With regard to the facts stated therein, [appellant] has stated in general terms that they were incorrect, but [appellant] has not provided any further substantiation thereof on appeal - except with regard to [appellant]'s involvement in (bankruptcy and bankruptcy) restart of) TV-Gazet, but it was not part of the facts or allegations published by [respondent]. From the facts and criminal convictions included in the reports, of which, as stated, [appellant] has not substantiated in any part that these are incorrect, a picture emerges of [appellant] as someone who repeatedly sees the opportunity to defraud people and companies. and cause damage.


With regard to the reputation of the person involved and his previous behaviour, the Court of Appeal takes into account that, although [appellant] is not a well-known Dutch person, he is someone who, after he had already appeared in the press in 1999 and 2003, by name and first name. due to fraud alleged against him, sought publicity in 2003 through television appearances (paid by him). The portrait of [appellant] that was depicted on [respondent]'s website was derived from a broadcast of the program 'TROS Oplicht!' In the years 2004, 2005, 2006, 2007, 2008, 2009, 2010, 2014 and 2016, articles about [appellant] were also published in various national newspapers in which he was mentioned by name and first name and new cases of fraud or similar activities were reported. committed by [appellant] or of which he was suspected. Since 2003, [appellant] has had a website with the address www. [appellant] .nl on which he reports about his business and consultancy activities and also includes a portrait photo of him. In 2013, [appellant] filed the name '[appellant]' as a Benelux word mark for, among other things, legal services, which trademark was subsequently registered with a term of validity until 2023, stating '[appellant]' as the trademark owner, stating a residential address in [place 2] . In 2018, [appellant] presented himself as a leader of a political party in [place 3] and as a candidate in the elections for the district committee [place 4]. As a result, the media, other other Het Parool and AT5, published in February and March 2018 about [appellant] and his convictions for involvement in fraud. It can thus be concluded that [appellant] was partly to blame for the fact that he was regularly republished in this context for many years.


In view of all the foregoing, the Court of Appeal is of the opinion that both the publication and the subsequent keeping available for consultation by [respondent] of the said data about [appellant] were justified by the right of [respondent] to freedom of expression and information, which right in this case outweighed the interest of [appellant] in the protection of his personal data. There is no reason to rule differently about the right of [respondent] to freedom of expression as opposed to [appellant]'s right to protection of his privacy. [Buyer] finally had the relevant data removed from the website in March 2019, the day after the summons was served on him in the first instance. The fact that the data had remained available for consultation up to that point - even though they have not been supplemented by [respondent] since 2010 - cannot be regarded as disproportionate use of personal data now that [appellant] in the period up to the moment of removal, usually as a result of his own conduct, regularly and most recently in 2018, because of similar facts to those reported by [Buyer], so that the data on the website still formed a relevant and permissible contribution to information and/or discussion about the above-mentioned information. 4.7.3 matter of public interest referred to.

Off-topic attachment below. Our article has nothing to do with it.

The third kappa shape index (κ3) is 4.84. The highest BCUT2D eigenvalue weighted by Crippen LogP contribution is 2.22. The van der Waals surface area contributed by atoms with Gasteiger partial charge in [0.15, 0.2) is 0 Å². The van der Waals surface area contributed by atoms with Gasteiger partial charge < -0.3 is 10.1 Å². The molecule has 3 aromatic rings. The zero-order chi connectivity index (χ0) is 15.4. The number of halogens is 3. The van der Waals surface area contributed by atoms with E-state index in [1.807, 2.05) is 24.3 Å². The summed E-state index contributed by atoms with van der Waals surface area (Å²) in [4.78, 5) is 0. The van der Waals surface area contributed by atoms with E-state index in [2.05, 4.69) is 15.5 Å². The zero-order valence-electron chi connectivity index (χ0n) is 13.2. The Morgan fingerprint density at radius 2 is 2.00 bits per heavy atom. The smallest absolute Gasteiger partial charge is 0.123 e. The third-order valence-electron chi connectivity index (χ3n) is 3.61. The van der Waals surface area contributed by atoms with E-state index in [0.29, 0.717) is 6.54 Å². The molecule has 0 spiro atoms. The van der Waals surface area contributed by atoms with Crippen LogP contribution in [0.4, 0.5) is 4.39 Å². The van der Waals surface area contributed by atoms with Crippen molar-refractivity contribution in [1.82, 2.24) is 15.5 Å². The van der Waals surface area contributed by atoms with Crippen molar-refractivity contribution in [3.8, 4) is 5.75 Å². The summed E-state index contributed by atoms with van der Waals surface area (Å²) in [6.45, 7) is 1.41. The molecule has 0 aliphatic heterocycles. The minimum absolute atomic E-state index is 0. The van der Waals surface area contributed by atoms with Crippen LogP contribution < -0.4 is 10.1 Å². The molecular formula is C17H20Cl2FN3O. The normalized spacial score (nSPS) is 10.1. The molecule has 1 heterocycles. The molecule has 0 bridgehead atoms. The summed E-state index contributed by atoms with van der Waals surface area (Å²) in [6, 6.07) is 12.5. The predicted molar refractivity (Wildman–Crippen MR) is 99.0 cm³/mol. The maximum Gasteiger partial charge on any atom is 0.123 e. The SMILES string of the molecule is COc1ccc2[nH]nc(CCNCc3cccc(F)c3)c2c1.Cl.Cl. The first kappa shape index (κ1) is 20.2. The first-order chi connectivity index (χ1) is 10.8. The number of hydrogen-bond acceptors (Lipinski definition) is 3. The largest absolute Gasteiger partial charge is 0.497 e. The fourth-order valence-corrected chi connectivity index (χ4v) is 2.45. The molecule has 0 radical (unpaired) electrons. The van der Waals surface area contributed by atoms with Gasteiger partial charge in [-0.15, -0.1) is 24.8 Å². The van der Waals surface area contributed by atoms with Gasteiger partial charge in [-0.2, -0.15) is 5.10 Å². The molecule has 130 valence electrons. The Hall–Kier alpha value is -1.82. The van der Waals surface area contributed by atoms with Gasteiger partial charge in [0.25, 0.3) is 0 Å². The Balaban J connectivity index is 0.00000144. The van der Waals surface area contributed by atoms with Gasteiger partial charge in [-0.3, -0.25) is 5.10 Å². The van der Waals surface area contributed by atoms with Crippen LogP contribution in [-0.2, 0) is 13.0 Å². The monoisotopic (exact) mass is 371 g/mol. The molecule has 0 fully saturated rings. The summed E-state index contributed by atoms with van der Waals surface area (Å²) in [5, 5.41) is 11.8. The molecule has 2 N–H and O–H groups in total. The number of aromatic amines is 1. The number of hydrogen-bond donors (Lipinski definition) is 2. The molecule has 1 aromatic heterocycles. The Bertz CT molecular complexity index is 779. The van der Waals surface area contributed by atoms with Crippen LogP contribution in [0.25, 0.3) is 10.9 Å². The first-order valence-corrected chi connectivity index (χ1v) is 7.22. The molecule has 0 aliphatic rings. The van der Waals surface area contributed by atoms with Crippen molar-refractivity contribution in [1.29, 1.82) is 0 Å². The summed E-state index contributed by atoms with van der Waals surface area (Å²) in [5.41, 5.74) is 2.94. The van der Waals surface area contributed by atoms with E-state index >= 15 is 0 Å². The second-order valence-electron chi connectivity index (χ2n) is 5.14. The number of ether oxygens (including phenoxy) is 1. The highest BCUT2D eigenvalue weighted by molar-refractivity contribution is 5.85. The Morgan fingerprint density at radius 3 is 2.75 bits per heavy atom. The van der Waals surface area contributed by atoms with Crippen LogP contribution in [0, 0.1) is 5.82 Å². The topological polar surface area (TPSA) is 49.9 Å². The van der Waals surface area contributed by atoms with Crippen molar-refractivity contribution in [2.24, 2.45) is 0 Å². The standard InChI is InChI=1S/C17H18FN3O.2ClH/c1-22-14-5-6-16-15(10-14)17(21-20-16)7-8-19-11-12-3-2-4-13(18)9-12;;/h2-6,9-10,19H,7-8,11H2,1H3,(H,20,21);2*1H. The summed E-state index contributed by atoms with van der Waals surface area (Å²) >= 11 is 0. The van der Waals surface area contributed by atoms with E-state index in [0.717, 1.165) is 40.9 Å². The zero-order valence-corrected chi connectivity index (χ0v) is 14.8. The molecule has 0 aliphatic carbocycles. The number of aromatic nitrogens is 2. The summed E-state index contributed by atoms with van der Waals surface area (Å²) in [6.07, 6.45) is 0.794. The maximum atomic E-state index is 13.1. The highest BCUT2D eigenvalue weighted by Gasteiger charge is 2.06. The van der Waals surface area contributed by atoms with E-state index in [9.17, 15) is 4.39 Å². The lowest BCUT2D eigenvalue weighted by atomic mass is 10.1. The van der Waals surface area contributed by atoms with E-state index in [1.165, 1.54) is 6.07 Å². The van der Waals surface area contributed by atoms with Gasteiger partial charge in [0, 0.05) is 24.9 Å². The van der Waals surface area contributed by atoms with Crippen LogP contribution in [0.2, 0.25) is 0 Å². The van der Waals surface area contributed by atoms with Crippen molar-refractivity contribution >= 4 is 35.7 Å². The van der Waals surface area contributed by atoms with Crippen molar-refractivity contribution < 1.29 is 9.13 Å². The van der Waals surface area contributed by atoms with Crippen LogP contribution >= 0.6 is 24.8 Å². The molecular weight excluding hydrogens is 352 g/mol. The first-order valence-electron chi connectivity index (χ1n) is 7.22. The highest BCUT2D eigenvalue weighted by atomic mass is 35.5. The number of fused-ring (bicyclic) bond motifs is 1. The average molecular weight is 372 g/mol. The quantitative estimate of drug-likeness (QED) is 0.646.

It follows from what has been considered and decided above that the making and keeping of the data available via the website by [respondent] towards [appellant] was not unlawful, and that [respondent] is therefore not obliged to pay [appellant] for this. to pay compensation.


In view of the foregoing, there is also no reason to allow [appellant] to submit evidence since his offer of evidence, apart from the facts regarding the motive of [the respondent]'s attention to [appellant] and about the TV-Gazet that the Court of Appeal referred to under 4.5. 3 and 4.7.4, respectively, as irrelevant, relates exclusively to the existence and extent of the damage alleged by [appellant].


[appellant] has also claimed that [respondent] be prohibited from publishing the information referred to here, or at least similar, in the future.

In itself it is conceivable that at some point in the future making such information available again (or still) for consultation must be regarded as not (any longer) justified and not (any longer) necessary for a journalistic purpose. However, there is no room for a judicial injunction for the future in this case, if only because [appellant] has not argued and made plausible that there is currently a real threat of renewed or continued publication by [respondent].

Final Consideration


The grievances fail. The verdict from which appeal will be affirmed. As the unsuccessful party, [appellant] will be ordered to pay the costs of the appeal proceedings.

5 Decision

The court:

confirms the judgment appealed from;

orders [appellant] to pay the costs of the appeal proceedings, which have been estimated at nil on the part of [respondent] to date.

This judgment was rendered by mrs. D. Kingma, H. Struik and A.W.G. Artz and pronounced in public by the roll counsel on October 25, 2022.

mr. J.C.W. Rar.9